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So my question then is, if the offense doesn't hit your low watermark, the team doesn't make the playoffs (or at least doesn't win a playoff game). What would be your desired course of action? Every single year I hear, "this is the year Stafford has to bring it all together." Or, "this is the year that Mayhew has to prove he can construct a team that can win a playoff game." And it never happens and no one demands the change that matters i.e a change in the largely same front office that hasn't won a playoff game during their decade+ long tenure.

Edit:

This question goes out to all the more positive Lions fans on this board. If this team, in Mayhew's seventh season as GM and his 14th season as a front office executive, doesn't get it done (again) and doesn't win a playoff game who loses their job?

Good and fair question, but it's not a black and white answer. It would really depend on how we were losing games. If it's injuries robbing us of talent, particularly decimating us at one position, that can't be put on the GM. I remember Mariucci being astonished that he went through, like, 7 CBs his 1st year as a coach (due to injuries) and saying that he'd never seen anything like it. Which made me think, "what, you didn't watch our team last year?" Due to the 53 man roster, every team has a limited number of backups in the system at any position, which can't be helped. So if that's the case, then yeah, I don't can anyone in the front office or coaching staff. If the defense gives up big plays from being out of position, or takes stupid penalties that lose games, I might look at Austin. If the offense runs predictable and stupid plays that basic nullify whole halves of games, I look at Lombardi. If the team falls apart after a couple of losses and looks lethargic, I look at Caldwell. But if the team just underperforms my expectations, or can't overcome the loss of one player at one position, then I look squarely at Mayhew.

All that being said, I'm not going to advocate change for the sake of change. You mentioned several successful teams, look at the turnover rate in their coaches/management. It would suck to jettison Lombardi just as the team is adapting to his system. I'm only going to want to fire someone if I know I can upgrade at their job with someone else who's available. You say Stafford isn't Aaron Rodgers? Cool -- just as soon as Aaron Rodgers is available, let's go get him. Oh, wait, he's not available? Well, Tim Tebow is. So let's cut Stafford and make it Tebow Time! (I'm not saying that you personally post like this, but I often wonder what player/coach/GM the posters who want change are specifically advocating for. Not good enough to just say, "Not good enough" -- you have to be able to upgrade, not just change.)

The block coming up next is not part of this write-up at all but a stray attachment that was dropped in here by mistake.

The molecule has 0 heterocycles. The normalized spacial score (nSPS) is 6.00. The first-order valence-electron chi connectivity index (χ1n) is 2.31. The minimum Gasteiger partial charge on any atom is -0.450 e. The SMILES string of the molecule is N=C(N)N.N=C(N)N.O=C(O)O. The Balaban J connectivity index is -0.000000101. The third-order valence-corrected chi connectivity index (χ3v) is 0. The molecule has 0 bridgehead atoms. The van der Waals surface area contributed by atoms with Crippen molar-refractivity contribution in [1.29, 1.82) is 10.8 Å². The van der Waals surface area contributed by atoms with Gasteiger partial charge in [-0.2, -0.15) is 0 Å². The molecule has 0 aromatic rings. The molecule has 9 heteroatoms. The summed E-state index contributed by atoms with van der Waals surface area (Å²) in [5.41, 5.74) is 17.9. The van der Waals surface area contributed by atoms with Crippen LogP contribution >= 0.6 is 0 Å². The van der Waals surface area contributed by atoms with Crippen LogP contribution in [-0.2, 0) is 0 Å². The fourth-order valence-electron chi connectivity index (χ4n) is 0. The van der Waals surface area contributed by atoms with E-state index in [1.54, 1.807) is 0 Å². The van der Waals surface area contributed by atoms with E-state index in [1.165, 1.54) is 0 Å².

So let's say we miss the playoffs and it would fall on Mayhew based on the standards I gave above. I would be in favor of firing Mayhew, assuming we could replace him with someone better. I would not be in favor of firing Mayhew to bring in Matt Millen, for example. If Stafford stinks up the joint, I would be in favor of looking for another QB, but I wouldn't make a change unless I was upgrading.

I think we're close. I think we're a contender. I also think the window is starting to close for Calvin, and I believe we're in win-now mode. So I don't really have any sacred cows that I wouldn't look at getting rid of, but I also want to recognize that we went 11-5 last year, made the playoffs, and handed Dallas their *** in their own house for much of that game. I'm not interested in change for change's sake. Show me someone else at the position who makes the team better, is available, wants the job and can be brought in under the cap and I'll sign off on the change.

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So even if we don't count Mayhew's first 2.5 seasons (which should be more than enough time to make-up for the 0-16 team), his record as a GM is 32-32, with zero playoff wins, and has been unable to draft a single probowler outside of the first 2 picks. It would seem your criteria for "greatness" isn't the same as mine.

It ins't overreacting, wins and losses are literally the ONLY thing that matter in the NFL. You either win or you lose, period. You construct a winner, or you don't. You could have the most "talented" team constructed ever with a "historically good" practice squad, but if you don't win it means absolutely, positively nothing. The general manager is the driving force of the team, the decision maker, and the one whose success should be judged in wins and losses more so than any other member of the staff. The coach is only able to do with what they are given, they (more times than not) can't decide who is on their team, the players likewise can't decide who else is on their team; the GM is the only person involved in an organization who has control over the entire team. They have the ability to remove a player/coach at a moments notice, to change or tweak a team to fit their image.

And, to be fair, a string of injuries typically don't cripple the best organizations. I mean granted they lost in the wildcard game, but the Packers lost Rodgers (the #1 QB in the league) and still went 8-7-1; the Patriots are constantly battling through injuries (including losing Brady for 15 games in 2008 and still going 11-5) and are consistently Super Bowl contenders. That is largely the difference between the truly great GMs and the middling GMs like Mayhew. As opposed to Mayhew's very lackluster record, Ted Thompson is 98-61, with 8 playoff wins and a Super Bowl. Belichick, on the other hand is 175-65 and his success in the postseason is well documented. Those, IMO, are great GMs...and comparing them to Mayhew is an absolute joke.